October 17, 2012 | Comments Off
If you watched last night’s second presidential debate, you probably had a little chuckle or sigh of disappointment when you walked into your office this morning and saw the dusty binders on your shelf. Binders full of women aside, let’s take a look at the highs and lows of the debate.
In this analysis, we focused only on social media verbatims that mentioned either Obama or Romney during the last 24 hours. Verbatims that mentioned both candidates were not included.
First of all, you can see that the most common topics for social media users to focus on included choice, recommending, political issues, anger, and appreciation.
If you look a little further down the list to see which specific issues social media users focused on, you will see family, employment, religion, Libya, schooling, and the military. Apparently the environment and the TransCanada pipeline weren’t attention grabbers for the social media crowd.
You can also see that for the most part, the most common topics mentioned by people talking about Obama were also the most common topics mentioned by people talking about Romney. The only differentiator was that people talking about Obama were more likely to focus on generic emotional (36% vs 26%) and personality (32% vs 16%) topics.
However, the second chart shows that when it comes to opinions about the topic itself, opinions were all over the place.
In the eyes of social media, Romney was the clear winner when it came to employment (52% positive), religion (46% positive), and education (70% positive). Romney conversations were very much focus on very specific issues.
On the other hand, Obama was the clear winner when it came to recommendations (46% positive), appreciation (45% positive), family (19% positive), elections (40% positive), and Binders of Women (65% positive). Again, Obama conversations tended to be less focused on issues, and more focused on a personal evaluation.
Based on the social media buzz of yesterday and this morning, Obama has a very slight lead among social media users. The distinction between Obama’s personal likeability and Romney’s issue based focus puts Obama at 24.5% positive and 30.7% negative while Romney stands at 20% positive and 28.4% negative. With less than a month to go, there is no clear winner as of today nor as a result of the second debate.
If Binders of Women is puzzling to you, do a quick internet search for it. Memes started to spring up during the debate and they still haven’t stopped. I’ve shared my favourite one here!
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October 15, 2012 | Comments Off
If you are conducting online social media research, such as MROCs or social media listening, you may not be aware of all current regulations, in the US and internationally, that apply to this work. If you are doing such work or contract other firms to do it on your behalf, it is wise to be knowledgeable of the regulations and guidelines currently in place and those on the horizon.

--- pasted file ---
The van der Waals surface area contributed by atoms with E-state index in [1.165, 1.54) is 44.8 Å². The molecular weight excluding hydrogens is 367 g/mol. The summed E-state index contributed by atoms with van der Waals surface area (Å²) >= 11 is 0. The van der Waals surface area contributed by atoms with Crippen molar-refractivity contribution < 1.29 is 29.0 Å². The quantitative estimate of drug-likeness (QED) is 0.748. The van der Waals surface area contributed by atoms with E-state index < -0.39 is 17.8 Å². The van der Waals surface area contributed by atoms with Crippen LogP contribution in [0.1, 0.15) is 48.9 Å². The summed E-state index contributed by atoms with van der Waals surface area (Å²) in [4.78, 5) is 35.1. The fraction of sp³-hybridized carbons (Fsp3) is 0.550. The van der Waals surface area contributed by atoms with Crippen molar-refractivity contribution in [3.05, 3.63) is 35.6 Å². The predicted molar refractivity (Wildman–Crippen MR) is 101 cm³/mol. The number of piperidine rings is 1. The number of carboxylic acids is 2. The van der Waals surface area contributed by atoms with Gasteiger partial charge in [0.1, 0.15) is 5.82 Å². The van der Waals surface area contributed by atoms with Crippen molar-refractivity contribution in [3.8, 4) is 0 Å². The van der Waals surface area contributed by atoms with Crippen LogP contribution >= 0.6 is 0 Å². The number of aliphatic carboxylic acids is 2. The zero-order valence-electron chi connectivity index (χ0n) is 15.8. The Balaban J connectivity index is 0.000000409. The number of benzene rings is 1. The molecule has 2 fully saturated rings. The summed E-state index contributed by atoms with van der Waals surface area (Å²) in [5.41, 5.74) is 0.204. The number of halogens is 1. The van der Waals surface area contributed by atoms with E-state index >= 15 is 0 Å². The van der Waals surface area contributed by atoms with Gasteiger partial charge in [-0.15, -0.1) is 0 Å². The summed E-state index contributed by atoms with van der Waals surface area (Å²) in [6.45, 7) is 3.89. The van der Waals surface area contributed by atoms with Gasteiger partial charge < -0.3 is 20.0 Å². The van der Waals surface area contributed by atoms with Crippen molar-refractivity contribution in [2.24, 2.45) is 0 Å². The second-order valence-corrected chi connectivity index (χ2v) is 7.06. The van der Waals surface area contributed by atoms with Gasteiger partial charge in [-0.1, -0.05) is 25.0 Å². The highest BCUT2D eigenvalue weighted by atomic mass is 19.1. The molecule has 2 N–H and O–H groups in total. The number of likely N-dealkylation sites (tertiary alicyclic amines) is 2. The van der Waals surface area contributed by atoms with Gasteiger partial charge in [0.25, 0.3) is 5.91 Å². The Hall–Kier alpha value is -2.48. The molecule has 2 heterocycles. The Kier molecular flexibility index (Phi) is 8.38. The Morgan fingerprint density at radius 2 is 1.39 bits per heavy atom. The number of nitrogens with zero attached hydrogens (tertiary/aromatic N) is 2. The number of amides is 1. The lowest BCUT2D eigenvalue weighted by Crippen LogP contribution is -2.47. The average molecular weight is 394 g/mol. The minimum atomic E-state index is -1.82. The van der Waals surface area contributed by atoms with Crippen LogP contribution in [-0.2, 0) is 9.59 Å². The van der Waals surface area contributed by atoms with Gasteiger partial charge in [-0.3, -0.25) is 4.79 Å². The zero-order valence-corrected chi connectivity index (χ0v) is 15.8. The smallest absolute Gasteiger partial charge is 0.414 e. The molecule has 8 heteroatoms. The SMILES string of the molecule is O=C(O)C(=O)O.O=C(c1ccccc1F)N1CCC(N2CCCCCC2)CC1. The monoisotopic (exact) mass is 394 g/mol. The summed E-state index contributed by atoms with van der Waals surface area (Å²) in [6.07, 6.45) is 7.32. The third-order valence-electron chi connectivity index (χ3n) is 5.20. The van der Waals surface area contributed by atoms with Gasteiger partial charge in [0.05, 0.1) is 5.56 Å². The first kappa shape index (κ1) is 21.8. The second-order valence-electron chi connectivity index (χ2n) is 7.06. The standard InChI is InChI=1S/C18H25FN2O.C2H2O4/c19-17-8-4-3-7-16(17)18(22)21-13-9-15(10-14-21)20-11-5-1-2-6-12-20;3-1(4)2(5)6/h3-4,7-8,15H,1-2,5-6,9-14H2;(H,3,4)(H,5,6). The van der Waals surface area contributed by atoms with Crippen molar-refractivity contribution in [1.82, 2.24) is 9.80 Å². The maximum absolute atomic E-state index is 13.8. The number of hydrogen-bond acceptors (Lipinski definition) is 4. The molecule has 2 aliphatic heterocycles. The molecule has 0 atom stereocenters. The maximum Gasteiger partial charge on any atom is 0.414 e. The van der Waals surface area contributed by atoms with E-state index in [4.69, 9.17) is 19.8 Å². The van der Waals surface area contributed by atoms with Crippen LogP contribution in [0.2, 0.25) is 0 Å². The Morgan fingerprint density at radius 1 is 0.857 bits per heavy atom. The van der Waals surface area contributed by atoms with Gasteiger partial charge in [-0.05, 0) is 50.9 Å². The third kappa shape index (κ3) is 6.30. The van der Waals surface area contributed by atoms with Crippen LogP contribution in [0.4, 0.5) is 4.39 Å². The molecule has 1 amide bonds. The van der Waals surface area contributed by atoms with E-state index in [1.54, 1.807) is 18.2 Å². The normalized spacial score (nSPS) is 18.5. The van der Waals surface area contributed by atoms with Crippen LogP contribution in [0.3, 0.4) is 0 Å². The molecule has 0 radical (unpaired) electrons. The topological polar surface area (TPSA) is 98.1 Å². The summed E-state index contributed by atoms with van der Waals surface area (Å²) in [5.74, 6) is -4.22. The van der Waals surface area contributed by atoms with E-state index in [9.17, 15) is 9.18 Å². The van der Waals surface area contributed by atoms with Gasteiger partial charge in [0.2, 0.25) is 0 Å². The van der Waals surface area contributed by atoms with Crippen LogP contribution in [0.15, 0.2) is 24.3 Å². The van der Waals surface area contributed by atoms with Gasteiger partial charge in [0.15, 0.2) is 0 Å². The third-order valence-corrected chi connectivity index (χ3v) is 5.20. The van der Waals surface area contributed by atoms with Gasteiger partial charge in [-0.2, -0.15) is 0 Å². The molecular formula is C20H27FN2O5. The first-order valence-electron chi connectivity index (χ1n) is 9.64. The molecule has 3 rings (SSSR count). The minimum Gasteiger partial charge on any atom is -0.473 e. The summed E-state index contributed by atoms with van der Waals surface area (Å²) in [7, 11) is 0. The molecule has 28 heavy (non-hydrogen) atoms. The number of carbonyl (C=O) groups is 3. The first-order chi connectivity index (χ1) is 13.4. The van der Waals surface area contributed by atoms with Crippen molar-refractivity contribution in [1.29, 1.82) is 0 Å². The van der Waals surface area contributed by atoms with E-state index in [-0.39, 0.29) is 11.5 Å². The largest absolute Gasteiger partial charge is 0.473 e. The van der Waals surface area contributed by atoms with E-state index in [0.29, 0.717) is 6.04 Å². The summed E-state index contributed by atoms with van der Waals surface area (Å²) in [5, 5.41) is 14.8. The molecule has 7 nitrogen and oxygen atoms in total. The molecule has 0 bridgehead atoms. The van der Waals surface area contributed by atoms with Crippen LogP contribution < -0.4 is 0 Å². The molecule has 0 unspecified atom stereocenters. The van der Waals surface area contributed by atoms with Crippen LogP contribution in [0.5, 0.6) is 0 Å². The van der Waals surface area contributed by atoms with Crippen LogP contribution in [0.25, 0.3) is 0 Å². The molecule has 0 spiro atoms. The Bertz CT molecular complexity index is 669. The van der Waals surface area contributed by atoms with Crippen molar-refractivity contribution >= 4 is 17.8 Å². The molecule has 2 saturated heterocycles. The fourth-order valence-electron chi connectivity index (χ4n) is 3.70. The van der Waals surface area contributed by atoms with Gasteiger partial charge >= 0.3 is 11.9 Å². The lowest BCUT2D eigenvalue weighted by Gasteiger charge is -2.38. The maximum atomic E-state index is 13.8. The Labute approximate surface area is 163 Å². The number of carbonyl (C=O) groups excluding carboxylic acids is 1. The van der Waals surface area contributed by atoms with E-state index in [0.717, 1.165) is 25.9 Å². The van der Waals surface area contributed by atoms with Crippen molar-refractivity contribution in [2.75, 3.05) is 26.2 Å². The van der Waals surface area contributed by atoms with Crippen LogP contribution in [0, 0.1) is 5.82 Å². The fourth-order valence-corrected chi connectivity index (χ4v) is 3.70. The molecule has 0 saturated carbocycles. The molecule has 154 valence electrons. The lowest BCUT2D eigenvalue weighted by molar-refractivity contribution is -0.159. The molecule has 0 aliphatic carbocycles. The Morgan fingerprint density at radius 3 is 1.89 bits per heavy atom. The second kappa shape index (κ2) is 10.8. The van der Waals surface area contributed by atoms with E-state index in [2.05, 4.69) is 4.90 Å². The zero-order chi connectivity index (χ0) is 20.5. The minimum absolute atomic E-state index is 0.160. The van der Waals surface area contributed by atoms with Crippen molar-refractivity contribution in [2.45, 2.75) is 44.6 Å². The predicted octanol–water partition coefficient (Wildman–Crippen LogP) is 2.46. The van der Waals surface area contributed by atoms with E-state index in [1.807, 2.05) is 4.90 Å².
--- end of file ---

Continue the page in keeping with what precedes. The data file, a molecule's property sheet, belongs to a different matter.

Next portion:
This webinar will update researchers on current regulations, as well as the CASRO Code of Standards and CASRO Social Media.
Topics will include:
Industry Specific Considerations
October 12, 2012 | Comments Off
On Wednesday November 7th, in London England, the IJMR Research Methods Forum will reflect the increasingly challenging and dynamic world of information collection and interpretation facing all stakeholders in research today – whether in the commercial, social or public sectors; practitioners, academics or clients.
Annie Pettit will be a keynote speaker at the event. (She is particularly looking forward to “Tea” at 3:25.) Her session topic is sure to be controversial:
“Biting the hand and bending the rules: How standards are essential and will put you out of business”
You can register for the event here.
We look forward to seeing you there!
October 5, 2012 | Comments Off
Congrats to our own Annie Pettit, who won the David K. Hardin Memorial Award for the best article or paper, based on innovativeness of the research, its usefulness and applicability for other researchers, and the potential societal or economic benefits or implications of the research, published in Marketing Research in 2011.
You can download the winning paper, “The Promises and Pitfalls of SMR,” which was published last September, from our Resources page. Here’s the abstract:
Social media research holds a great deal of promise for those who can tap into its tremendous potential. As this article points out, it is likely to succeed in areas such as tracking research, campaign research, usage and attitude research, and segmentation research. Like any new methodology, however, SMR it has its share of perils and disappointments. Despite some unresolved issues with data reliability and quality, the science of SMR seems destined to prevail.
Congratulations again, Annie!
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October 4, 2012 | Comments Off
Social Media Listening: Finding the Needle in the Haystack
Presenter: Annie Pettit, Ph.D.